In the future, we would like to compare the performance of PE to the recently published novel weighting schemes for noise reduction in PPI network by graphs by Kritikos et al. [32]. In this research work, only the topological properties of PPI graphs were taken into consideration while it has been proved that integrating additional biological knowledge helps the weighting schemes to generate more reliable PPI graphs. Therefore, an interesting open challenge is to study the incorporation of additional biological knowledge of protein complexes. To this end, a probabilistic calculation of the affinity score between two proteins [33] could further improve the performance of the proposed method.

Furthermore, the idea of decomposing the PPI network into overlapping clusters will be explored as it shows great potential in recent works [9, 34-36].



The authors would like to acknowledge the assistance provided by the Emirates Foundation (EF Grant Ref. No. 2010/116), the National Research Foundation (NRF Grant Ref. No. 21T021) and the Research Support and Sponsored Projects Office and the Faculty of Information Technology at the United Arab Emirates University (UAEU).

Authors’ Affiliations

Intelligent Systems, College of Information Technology, UAEU
Faculty of Mechanics and Mathematics, Moscow State Uni.


  1. Zaki NM, Berengueres J, Efimov: ProRank: A method for detecting protein complexes. Proceedings of the ACM Genetic and Evolutionary Computation Conference (GECCO). 2012, Philadelphia, 209-216.Google Scholar
  2. Dongen SM: Graph Clustering by Flow Simulation. 2000, Domplein 29, 3512 JE Utrecht, Netherlands: University of UtrechtGoogle Scholar
  3. Macropol K, Can T, Singh A: RRW: repeated random walks on genome-scale protein networks for local cluster discovery. BMC Bioinformatics. 2009, 10 (283):
  4. Andrew DK, Przulj N, Jurisica I: Protein complex prediction via cost-based clustering. Bioinformatics. 2004, 20 (17): 3013-3020.View ArticleGoogle Scholar
  5. Przulj N, Jurisica I, Wigle D A: Functional topology in a network of protein interactions. Bioinformatics. 2004, 20 (3): 340-348.View ArticlePubMedGoogle Scholar
  6. Leung H, Chin F, XIANG Q: Predicting protein complexes from ppi data: A core-attachment approach. J Comput Biol. 2009, 16 (2): 133-139.View ArticlePubMedGoogle Scholar
  7. Zaki NM, Berengueres J, Efimov D: Detection of protein complexes using a protein ranking algorithm. Proteins: Struct, Funct, Bioinformatics. 2012, 80 (10): 2459-2468.View ArticleGoogle Scholar
  8. Adamcsek B, Palla G, Farkas IJ, Derenyi I, Vicsek T: CFinder: locating cliques and overlapping modules in biological networks. J Bioinformatics. 2006, 22 (8): 1021-1023.View ArticleGoogle Scholar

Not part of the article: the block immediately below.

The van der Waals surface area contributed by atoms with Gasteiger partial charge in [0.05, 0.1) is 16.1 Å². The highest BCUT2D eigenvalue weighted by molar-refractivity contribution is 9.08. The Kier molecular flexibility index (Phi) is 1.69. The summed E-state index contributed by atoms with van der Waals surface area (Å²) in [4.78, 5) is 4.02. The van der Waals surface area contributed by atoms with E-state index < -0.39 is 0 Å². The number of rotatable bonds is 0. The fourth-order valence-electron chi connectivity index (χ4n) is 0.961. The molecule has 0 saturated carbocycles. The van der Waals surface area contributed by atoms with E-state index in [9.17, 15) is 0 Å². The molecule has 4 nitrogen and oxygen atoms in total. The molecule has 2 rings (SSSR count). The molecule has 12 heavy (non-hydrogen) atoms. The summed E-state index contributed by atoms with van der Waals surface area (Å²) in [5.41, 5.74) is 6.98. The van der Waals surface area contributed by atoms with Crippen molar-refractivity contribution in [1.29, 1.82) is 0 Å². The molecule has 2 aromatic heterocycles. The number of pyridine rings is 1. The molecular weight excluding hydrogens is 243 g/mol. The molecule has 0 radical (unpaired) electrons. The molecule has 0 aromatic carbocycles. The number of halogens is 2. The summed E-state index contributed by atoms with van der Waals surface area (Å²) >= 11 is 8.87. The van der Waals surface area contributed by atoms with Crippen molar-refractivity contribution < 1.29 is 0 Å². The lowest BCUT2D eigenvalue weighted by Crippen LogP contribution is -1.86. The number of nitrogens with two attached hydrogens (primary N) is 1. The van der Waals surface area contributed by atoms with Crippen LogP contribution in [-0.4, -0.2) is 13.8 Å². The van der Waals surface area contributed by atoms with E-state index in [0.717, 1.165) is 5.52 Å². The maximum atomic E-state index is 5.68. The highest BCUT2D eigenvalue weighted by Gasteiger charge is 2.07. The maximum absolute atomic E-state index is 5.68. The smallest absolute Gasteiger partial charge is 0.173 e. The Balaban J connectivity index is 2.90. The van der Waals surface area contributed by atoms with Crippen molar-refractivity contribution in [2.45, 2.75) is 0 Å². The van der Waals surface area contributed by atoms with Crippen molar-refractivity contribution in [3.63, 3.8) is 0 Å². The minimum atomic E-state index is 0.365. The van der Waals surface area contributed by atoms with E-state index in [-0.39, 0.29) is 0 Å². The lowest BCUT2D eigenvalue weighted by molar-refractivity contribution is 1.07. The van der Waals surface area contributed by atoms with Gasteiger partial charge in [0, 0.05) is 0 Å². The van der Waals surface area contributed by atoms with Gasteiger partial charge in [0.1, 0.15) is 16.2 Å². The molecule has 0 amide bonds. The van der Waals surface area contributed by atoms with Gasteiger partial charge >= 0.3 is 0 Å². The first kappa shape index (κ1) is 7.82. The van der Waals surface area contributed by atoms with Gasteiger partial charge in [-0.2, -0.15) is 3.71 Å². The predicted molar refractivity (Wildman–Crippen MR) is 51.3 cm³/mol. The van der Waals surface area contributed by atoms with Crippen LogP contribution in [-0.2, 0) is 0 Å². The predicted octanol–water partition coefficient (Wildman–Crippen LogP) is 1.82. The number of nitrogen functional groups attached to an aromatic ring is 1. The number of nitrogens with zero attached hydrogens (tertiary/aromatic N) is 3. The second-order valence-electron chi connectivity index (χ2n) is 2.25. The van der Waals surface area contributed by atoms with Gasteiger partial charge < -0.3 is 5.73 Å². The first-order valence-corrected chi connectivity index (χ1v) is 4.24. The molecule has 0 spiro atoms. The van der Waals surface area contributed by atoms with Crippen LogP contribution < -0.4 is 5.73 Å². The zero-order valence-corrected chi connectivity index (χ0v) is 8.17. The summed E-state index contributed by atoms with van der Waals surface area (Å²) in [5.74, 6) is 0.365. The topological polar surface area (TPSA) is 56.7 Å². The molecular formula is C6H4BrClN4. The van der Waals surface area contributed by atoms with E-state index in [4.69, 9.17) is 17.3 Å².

9. Nepusz T, Yu H, Paccanaro A: Detecting overlapping protein complexes in protein-protein interaction networks. Nat Methods. 2012, 9: 471-472.PubMed CentralView ArticlePubMedGoogle Scholar
  10. Guimei L, Wong L, Chua HN: Complex discovery from weighted PPI networks. Bioinformatics. 2009, 25 (15): 1891-1897.View ArticleGoogle Scholar
  11. Kuchaiev O, Rasajski M, Higham DJ, Przulj N: Geometric de-noising of protein-protein interaction networks. PLoS Comput Biol. 2009, 5 (8): 454-View ArticleGoogle Scholar
  12. Sprinzak E, Sattath S, Hargalit H: How relaiable are experimental protein-protein interaction data. J Mol Bio. 2003, 327: 919-923.View ArticleGoogle Scholar
  13. Xiaoli L, Kwoh CK, See-Kiong N, Min W u: Computational approaches for detecting protein complexes from protein interaction networks: a survey. BMC Genomics. 1186, 10:Google Scholar
  14. Bader GD, Christopher WH: An automated method for finding molecular complexes in large protein interaction networks. BMC Bioinformatics. 2003, 4: 2-PubMed CentralView ArticlePubMedGoogle Scholar
  15. Brun C etal: Functional classification of proteins for the prediction of cellular function from a protein-protein interaction network. Genome Biol. 2003, 5 (1): R6-PubMed CentralView ArticlePubMedGoogle Scholar
  16. Chua H etal: Using indirect protein-protein interactions for protein complex predication. J Bioinform Comput Biol. 2008, 6: 435-466.View ArticlePubMedGoogle Scholar
  17. Hon NC, Sung WK, Wong L: Exploiting indirect neighbours and topological weight to predict protein function from protein-protein interactions. Bioinformatics. 2006, 22 (13): 1623-1630.View ArticleGoogle Scholar
  18. Chua HN, Ning K, Sung WK, Leong HW, Wong L: Using indirect protein-protein interactions for protein complex prediction. J Bioinform Comput Biol. 2008, 6 (3): 435-466.View ArticlePubMedGoogle Scholar
  19. Watts DJ, Strogatz SH: Collective dynamics of ‘small-world’ networks. Nature. 1998, 393 (6684): 409-410.View ArticleGoogle Scholar
  20. Rigaut G, Shevchenko A, Rutz B, Wilm M, Mann M: A generic protein purification method for protein complex characterization and proteome exploration. Nat Biotechnol. 1999, 17 (10): 1030-1032.View ArticlePubMedGoogle Scholar
  21. Efimov D, Zaki NM, Berengueres J: Detecting protein complexes from noisy protein interaction data. Proceedings of the 11th International Workshop on Data Mining in Bioinformatics (BIOKDD’12), Beijing, China. 2012, New York: ACM, 1-7.View ArticleGoogle Scholar